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Judith Malina, an iconoclastic actor and theater world activist who founded the Living Theater, has died at 88, the New York Times reported. Here’s the Forward’s account of her battle to save the Lower East Side drama institution.
Judith Malina will not go gentle into that good night. The fiery 86-year-old director of the Living Theatre is losing both her apartment and the Lower East Side home of the world renowned theater troupe she co-founded 66 years ago. Later this week Malina will move into an elder care facility in New Jersey, but she’s vowing to commute into Manhattan a few times a week and work with the company that has championed her unapologetic anarchist-utopian vision.
“We did some great plays and we managed to keep a company going all those years,” Malina told The Arty Semite. “And it’s still going.”
The Living Theatre’s performance space on Clinton Street will host one last performance February 27 at midnight. Earlier that evening the veteran Lower East Side performance artist Penny Arcade is doing a benefit to raise money for Malina’s car fare, so she can get into Manhattan and continue working with the company.
“If this was France or Japan or almost anywhere else in the world, Judith would be considered a national treasure and she’d be supported,” Arcade said. “I think people don’t realize that she is one of the main architects of the counterculture and of experimental theater in this country.”
Malina will move in to the Lillian Booth Actors Home in Englewood, New Jersey on February 28. The assisted living and skilled nursing care facility is run by The Actors Fund. Malina appeared in such major motion pictures as “The Adams Family,” “Awakenings” and “Enemies: A Love Story.” The diminutive actress said that when she visited the Actors Home, she was approached by a number of residents who had seen Living Theatre productions over the years.
The theater has performed in a basement on Clinton Street since 2007. It is vacating the space because it is four months behind on its rent, according to its administrative director, Brad Burgess. Malina put $800,000 of her own money into building the theater. The money came from the sale of her late husband Julian Beck’s paintings to an Italian art gallery and the theater’s archives, which were obtained by Yale University. Tom Walker, whose 40-year tenure with the company includes two months in a Brazilian prison, said Al Pacino and Yoko Ono had helped with contributions.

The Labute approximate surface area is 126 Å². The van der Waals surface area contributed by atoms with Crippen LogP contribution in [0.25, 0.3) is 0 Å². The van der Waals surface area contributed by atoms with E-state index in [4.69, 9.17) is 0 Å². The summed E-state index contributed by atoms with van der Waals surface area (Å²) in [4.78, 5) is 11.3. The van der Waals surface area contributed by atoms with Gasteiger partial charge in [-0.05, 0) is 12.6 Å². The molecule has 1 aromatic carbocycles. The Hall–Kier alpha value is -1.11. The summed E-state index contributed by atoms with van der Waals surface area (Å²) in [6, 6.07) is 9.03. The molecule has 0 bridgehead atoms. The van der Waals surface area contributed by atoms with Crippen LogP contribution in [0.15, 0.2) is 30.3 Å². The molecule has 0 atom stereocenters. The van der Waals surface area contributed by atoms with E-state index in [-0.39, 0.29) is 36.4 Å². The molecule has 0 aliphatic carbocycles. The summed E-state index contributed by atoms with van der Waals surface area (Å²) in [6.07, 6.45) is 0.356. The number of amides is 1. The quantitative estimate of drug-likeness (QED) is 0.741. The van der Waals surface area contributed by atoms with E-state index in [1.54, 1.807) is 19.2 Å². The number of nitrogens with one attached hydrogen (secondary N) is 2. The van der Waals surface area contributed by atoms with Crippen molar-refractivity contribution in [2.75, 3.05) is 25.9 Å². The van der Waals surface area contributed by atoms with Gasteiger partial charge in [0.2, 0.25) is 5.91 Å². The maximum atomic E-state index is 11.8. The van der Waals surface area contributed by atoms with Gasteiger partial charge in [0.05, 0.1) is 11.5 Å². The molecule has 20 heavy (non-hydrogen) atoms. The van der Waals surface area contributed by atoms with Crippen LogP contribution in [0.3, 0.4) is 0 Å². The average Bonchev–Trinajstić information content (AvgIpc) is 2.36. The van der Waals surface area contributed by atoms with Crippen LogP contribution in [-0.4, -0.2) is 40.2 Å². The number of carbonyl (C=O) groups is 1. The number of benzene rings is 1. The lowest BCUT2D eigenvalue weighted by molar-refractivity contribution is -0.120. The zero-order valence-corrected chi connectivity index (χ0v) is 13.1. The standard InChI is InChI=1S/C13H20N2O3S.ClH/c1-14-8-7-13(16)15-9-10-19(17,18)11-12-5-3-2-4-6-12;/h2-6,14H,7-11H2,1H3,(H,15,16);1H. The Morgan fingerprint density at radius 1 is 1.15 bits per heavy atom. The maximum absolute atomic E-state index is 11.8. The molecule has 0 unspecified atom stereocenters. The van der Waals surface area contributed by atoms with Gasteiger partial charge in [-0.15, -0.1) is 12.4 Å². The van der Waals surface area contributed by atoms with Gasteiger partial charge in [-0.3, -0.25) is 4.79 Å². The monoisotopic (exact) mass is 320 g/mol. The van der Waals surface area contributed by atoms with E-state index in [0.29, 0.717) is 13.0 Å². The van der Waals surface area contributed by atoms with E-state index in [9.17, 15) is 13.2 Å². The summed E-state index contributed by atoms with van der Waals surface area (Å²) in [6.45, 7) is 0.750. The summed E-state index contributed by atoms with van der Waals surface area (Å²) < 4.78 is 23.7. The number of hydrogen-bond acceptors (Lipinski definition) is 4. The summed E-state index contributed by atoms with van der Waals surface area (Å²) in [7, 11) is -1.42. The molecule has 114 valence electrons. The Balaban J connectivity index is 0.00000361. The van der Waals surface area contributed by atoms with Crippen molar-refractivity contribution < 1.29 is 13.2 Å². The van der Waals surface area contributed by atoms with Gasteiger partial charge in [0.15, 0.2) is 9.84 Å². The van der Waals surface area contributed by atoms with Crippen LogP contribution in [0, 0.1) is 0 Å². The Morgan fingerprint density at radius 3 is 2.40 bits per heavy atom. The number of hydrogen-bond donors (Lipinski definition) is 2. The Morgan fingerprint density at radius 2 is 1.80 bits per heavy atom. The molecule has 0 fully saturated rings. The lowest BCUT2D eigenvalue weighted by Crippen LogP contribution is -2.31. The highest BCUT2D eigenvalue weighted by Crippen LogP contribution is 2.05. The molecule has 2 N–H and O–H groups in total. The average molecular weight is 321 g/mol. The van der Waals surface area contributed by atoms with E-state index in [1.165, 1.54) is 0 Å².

“It might’ve been easier if we had taken all the money we had six years ago and gone to Bushwick, but Judith in her 80s didn’t want to live in Bushwick,” said Walker. “Judith is a bit of a pariah to some people because she speaks against voting. A lot of people think she’s a crazy pot smoker-anarchist and that will go against her.”
Anarchism is a major theme in Malina’s latest play, “Here We Are,” which ran until February 23, and which does not deviate from the Living Theatre’s decades long embrace of audience participation. Members of the audience were taught how to make sandals, danced with the actors and recited improvised utopian verse at the end of the evening.
The Living Theatre has performed on five continents, often at non-traditional venues such as prisons and steel mills. Two of the company’s best known productions, “The Connection” and “The Brig,” marked the start of the Off-Broadway movement in the late 1950s and early ‘60s. They both were reprised at the Clinton Street performance space in recent years.
“We have seven years of magnificent, anarchically communal theater creativity and yet at the end of this run she has a few pennies in her pocket,” said Malina’s son, Garrick Beck. “She put her money where her heart is. She put everything she had into this theater despite what I would call her peer financial advisors told her and despite what I pointed out to her.”
Beck, who lives in Santa Fe and is in the gemstone business, doesn’t expect his mother to sit still.
“Mark my words,” he said after a performance of “Here We Are” on February 23. “She is going to continue to produce and shake things up here in theater for as long as she lives.”
Malina insists she’s doing her best work and is adamant about working in New York. “I’m in the theater because I’m a revolutionary,” she said. “I want to make the beautiful anarchist non-violent revolution and I think this is where, if anywhere, it’s going to happen. We’ll keep going. If we have no place, we’ll do street theater. We can always work on the street and pass the hat.”
Judith Malina, Theater Rebel, Dies at 88